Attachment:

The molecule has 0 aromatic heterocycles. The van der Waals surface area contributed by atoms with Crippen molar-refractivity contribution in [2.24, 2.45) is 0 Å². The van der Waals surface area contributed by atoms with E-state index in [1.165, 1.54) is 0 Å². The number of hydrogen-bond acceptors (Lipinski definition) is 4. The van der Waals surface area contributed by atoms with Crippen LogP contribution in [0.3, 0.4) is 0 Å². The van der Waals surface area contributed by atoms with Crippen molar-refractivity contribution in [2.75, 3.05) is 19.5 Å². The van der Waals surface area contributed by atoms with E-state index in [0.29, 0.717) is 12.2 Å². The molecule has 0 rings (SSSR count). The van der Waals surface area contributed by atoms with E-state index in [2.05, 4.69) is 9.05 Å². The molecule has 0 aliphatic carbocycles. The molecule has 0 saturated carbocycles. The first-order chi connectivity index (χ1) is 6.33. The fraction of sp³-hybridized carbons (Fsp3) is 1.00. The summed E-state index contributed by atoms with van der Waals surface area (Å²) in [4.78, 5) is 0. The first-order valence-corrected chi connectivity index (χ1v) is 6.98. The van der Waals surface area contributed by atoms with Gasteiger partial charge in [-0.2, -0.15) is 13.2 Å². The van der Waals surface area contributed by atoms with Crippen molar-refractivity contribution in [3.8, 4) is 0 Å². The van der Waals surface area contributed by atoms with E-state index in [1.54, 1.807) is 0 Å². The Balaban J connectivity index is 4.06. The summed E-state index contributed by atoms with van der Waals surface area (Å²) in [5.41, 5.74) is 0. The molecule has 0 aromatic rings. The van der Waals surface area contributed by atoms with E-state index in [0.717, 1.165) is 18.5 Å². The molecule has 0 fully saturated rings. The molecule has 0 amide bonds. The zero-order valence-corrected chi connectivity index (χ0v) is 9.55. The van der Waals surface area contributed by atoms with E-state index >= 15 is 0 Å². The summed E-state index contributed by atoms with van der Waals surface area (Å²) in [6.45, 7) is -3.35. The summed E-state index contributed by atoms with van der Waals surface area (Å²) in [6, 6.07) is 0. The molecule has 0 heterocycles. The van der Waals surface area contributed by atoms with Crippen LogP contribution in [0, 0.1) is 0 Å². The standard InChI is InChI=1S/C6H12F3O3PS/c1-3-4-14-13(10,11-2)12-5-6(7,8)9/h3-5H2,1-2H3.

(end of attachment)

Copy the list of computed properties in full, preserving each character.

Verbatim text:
The molecule has 0 aromatic heterocycles. The van der Waals surface area contributed by atoms with Crippen molar-refractivity contribution in [2.24, 2.45) is 0 Å². The van der Waals surface area contributed by atoms with E-state index in [1.165, 1.54) is 0 Å². The number of hydrogen-bond acceptors (Lipinski definition) is 4. The van der Waals surface area contributed by atoms with Crippen LogP contribution in [0.3, 0.4) is 0 Å². The van der Waals surface area contributed by atoms with Crippen molar-refractivity contribution in [2.75, 3.05) is 19.5 Å². The van der Waals surface area contributed by atoms with E-state index in [0.29, 0.717) is 12.2 Å². The molecule has 0 rings (SSSR count). The van der Waals surface area contributed by atoms with E-state index in [2.05, 4.69) is 9.05 Å². The molecule has 0 aliphatic carbocycles. The molecule has 0 saturated carbocycles. The first-order chi connectivity index (χ1) is 6.33. The fraction of sp³-hybridized carbons (Fsp3) is 1.00. The summed E-state index contributed by atoms with van der Waals surface area (Å²) in [4.78, 5) is 0. The first-order valence-corrected chi connectivity index (χ1v) is 6.98. The van der Waals surface area contributed by atoms with Gasteiger partial charge in [-0.2, -0.15) is 13.2 Å². The van der Waals surface area contributed by atoms with Crippen molar-refractivity contribution in [3.8, 4) is 0 Å². The van der Waals surface area contributed by atoms with E-state index in [1.54, 1.807) is 0 Å². The Balaban J connectivity index is 4.06. The summed E-state index contributed by atoms with van der Waals surface area (Å²) in [5.41, 5.74) is 0. The molecule has 0 aromatic rings. The van der Waals surface area contributed by atoms with E-state index in [0.717, 1.165) is 18.5 Å². The molecule has 0 fully saturated rings. The molecule has 0 amide bonds. The zero-order valence-corrected chi connectivity index (χ0v) is 9.55. The van der Waals surface area contributed by atoms with E-state index >= 15 is 0 Å². The summed E-state index contributed by atoms with van der Waals surface area (Å²) in [6.45, 7) is -3.35. The summed E-state index contributed by atoms with van der Waals surface area (Å²) in [6, 6.07) is 0. The molecule has 0 heterocycles. The van der Waals surface area contributed by atoms with Crippen LogP contribution in [0, 0.1) is 0 Å². The standard InChI is InChI=1S/C6H12F3O3PS/c1-3-4-14-13(10,11-2)12-5-6(7,8)9/h3-5H2,1-2H3.